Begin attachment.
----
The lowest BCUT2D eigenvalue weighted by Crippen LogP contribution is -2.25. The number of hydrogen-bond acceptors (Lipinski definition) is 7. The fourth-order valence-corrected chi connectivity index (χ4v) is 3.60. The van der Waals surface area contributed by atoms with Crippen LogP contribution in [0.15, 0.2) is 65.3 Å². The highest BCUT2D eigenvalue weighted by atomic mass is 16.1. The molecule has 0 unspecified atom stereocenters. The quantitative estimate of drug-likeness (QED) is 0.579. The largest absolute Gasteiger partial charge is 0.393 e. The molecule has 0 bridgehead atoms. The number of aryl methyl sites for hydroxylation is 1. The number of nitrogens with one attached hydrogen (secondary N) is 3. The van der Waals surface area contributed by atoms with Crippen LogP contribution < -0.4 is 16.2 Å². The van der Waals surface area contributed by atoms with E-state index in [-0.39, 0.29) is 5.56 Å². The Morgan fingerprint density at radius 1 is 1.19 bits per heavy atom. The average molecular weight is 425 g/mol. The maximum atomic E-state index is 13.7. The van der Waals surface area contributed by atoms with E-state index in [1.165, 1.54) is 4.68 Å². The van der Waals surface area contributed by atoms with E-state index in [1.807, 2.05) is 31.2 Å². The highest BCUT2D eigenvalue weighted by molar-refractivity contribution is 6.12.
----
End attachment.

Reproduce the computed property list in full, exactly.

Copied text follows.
The lowest BCUT2D eigenvalue weighted by Crippen LogP contribution is -2.25. The number of hydrogen-bond acceptors (Lipinski definition) is 7. The fourth-order valence-corrected chi connectivity index (χ4v) is 3.60. The van der Waals surface area contributed by atoms with Crippen LogP contribution in [0.15, 0.2) is 65.3 Å². The highest BCUT2D eigenvalue weighted by atomic mass is 16.1. The molecule has 0 unspecified atom stereocenters. The quantitative estimate of drug-likeness (QED) is 0.579. The largest absolute Gasteiger partial charge is 0.393 e. The molecule has 0 bridgehead atoms. The number of aryl methyl sites for hydroxylation is 1. The number of nitrogens with one attached hydrogen (secondary N) is 3. The van der Waals surface area contributed by atoms with Crippen LogP contribution < -0.4 is 16.2 Å². The van der Waals surface area contributed by atoms with E-state index in [-0.39, 0.29) is 5.56 Å². The Morgan fingerprint density at radius 1 is 1.19 bits per heavy atom. The average molecular weight is 425 g/mol. The maximum atomic E-state index is 13.7. The van der Waals surface area contributed by atoms with E-state index in [1.165, 1.54) is 4.68 Å². The van der Waals surface area contributed by atoms with E-state index in [1.807, 2.05) is 31.2 Å². The highest BCUT2D eigenvalue weighted by molar-refractivity contribution is 6.12.